Herbert Smith Freehills Partner Craig Tevendale is set to be involved in London International Disputes Week (LIDW) 2021, speaking at event about disputes in Middle East and North Africa (MENA). He will speak at an event to be hosted on 10 May, 2021.
LIDW, which is set to be hosted virtually from 10 – 14 May 2021, will bring together legal practitioners from around the world to celebrate the heritage of London as a disputes centre and to consider the future of global dispute resolution.
Herbert Smith Freehills is a proud founding member of this important event and has joined forces with more than 50 other firms, barristers chambers, academics, legal commentators and dispute resolution organisations to initially help launch the week.
On the lead-up to the event, Craig will answer some questions on why LIDW is so important for the Capital and some key issues related to disputes in MENA.
Why is it important that London hosts International Disputes Week?
English law is trusted by business worldwide, including for many deals involving MENA parties. Both the English courts and London-seated arbitration are heavily used by international parties and, given the importance of London in the international disputes arena, London International Disputes Week is a key opportunity for London to showcase what it offers and to listen to its users. This year’s LIDW is particularly timely, given that the English Commercial Court celebrated its 125th anniversary last year and also given the increased volume of commercial disputes resulting from the pandemic.
What are the key issues facing the MENA disputes landscape at the moment?
This is an interesting time in MENA disputes, with some recent arbitration-friendly legislative developments of particular note. The impact of the UAE’s Federal Arbitration Law continues to be felt. It was pleasing to see Iraq signing up to the New York Convention this year, and there have recently been some encouraging pro-enforcement decisions, including in relation to a Dubai-seated DIAC award recently upheld by the Dubai Court of Cassation. The arbitrator diversity gap is also attracting increasing attention in the region. There are growing calls for greater MENA arbitrator presence on tribunals, and for better gender diversity in arbitration more broadly.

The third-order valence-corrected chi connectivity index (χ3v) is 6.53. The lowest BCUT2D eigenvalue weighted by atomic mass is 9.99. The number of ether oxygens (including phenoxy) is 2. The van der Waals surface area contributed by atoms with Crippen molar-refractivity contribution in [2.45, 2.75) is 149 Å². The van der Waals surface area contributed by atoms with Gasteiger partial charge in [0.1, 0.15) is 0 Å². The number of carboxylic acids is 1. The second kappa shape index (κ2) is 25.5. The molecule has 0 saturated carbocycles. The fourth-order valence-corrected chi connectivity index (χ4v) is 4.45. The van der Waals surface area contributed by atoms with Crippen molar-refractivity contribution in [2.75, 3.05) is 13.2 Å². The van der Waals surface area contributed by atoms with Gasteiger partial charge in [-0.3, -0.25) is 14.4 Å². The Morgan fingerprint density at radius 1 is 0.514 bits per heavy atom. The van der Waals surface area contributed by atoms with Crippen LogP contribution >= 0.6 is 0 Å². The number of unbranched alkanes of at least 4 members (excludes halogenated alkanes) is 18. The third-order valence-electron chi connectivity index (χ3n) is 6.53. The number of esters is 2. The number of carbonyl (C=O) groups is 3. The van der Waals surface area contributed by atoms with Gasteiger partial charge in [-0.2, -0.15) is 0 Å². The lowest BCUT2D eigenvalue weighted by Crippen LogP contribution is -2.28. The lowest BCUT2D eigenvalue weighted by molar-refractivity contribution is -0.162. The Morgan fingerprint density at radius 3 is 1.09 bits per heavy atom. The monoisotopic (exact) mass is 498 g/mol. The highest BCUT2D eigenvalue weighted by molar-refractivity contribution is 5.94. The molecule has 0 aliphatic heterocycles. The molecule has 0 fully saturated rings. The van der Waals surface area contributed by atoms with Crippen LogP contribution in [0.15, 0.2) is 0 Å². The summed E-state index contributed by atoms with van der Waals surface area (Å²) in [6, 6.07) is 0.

Do you have any predictions for the future of the MENA disputes?
In arbitration, many MENA parties are now using MENA seats and this trend seems set to intensify. Dubai has proved particularly popular and the new DIFC-LCIA rules that came out in 2020 have been well received by the international arbitration community. Other MENA seats are also likely to gain further traction, not only well-established centres such as Cairo and Dubai but also up- and-coming GCC venues which are benefiting from renewed legislative and judicial support. Arbitration has gone virtual this year and MENA parties have experienced the cost and time benefits of remote hearings. While in person hearings will doubtless be roaring back, an element of virtual dispute resolution will inevitably be a permanent feature.
Any impacts from the pandemic that you're keeping an eye on?
Aside from the human impact of the pandemic, there has been a significant shift in the disputes landscape. Globally, we have seen an increased number of disputes and this has clearly also played out in the MENA region.
The DIFC-LCIA caseload continues to grow, with an 18% increase on the 2019 figures when compared to 2018. There is every sign that 2020 will have been even busier for the DIFC-LCIA, with the institution already having seen almost the same number of cases by the start of Q3 2020 as were recorded in the whole of 2019. Some key MENA sectors, such as oil and gas, were particularly impacted by the pandemic and the related legal issues will continue to be seen in disputes under trading and operation agreements for some time to come.